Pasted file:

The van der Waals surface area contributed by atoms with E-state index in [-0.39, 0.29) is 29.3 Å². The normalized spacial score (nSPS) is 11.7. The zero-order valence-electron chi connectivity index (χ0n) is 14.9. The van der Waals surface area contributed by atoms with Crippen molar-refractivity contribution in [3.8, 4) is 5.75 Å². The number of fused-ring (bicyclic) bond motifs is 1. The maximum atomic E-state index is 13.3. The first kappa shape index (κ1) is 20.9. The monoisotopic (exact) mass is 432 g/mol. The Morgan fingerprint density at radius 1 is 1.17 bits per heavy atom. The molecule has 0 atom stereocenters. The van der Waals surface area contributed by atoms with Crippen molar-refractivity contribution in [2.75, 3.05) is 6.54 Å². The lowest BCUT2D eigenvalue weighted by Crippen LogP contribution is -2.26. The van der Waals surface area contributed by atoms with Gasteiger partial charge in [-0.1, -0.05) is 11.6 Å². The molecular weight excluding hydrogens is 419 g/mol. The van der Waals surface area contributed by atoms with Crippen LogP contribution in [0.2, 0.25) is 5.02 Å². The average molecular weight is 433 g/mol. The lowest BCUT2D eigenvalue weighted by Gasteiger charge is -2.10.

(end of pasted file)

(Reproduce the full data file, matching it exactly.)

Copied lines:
The van der Waals surface area contributed by atoms with E-state index in [-0.39, 0.29) is 29.3 Å². The normalized spacial score (nSPS) is 11.7. The zero-order valence-electron chi connectivity index (χ0n) is 14.9. The van der Waals surface area contributed by atoms with Crippen molar-refractivity contribution in [3.8, 4) is 5.75 Å². The number of fused-ring (bicyclic) bond motifs is 1. The maximum atomic E-state index is 13.3. The first kappa shape index (κ1) is 20.9. The monoisotopic (exact) mass is 432 g/mol. The Morgan fingerprint density at radius 1 is 1.17 bits per heavy atom. The molecule has 0 atom stereocenters. The van der Waals surface area contributed by atoms with Crippen molar-refractivity contribution in [2.75, 3.05) is 6.54 Å². The lowest BCUT2D eigenvalue weighted by Crippen LogP contribution is -2.26. The van der Waals surface area contributed by atoms with Gasteiger partial charge in [-0.1, -0.05) is 11.6 Å². The molecular weight excluding hydrogens is 419 g/mol. The van der Waals surface area contributed by atoms with Crippen LogP contribution in [0.2, 0.25) is 5.02 Å². The average molecular weight is 433 g/mol. The lowest BCUT2D eigenvalue weighted by Gasteiger charge is -2.10.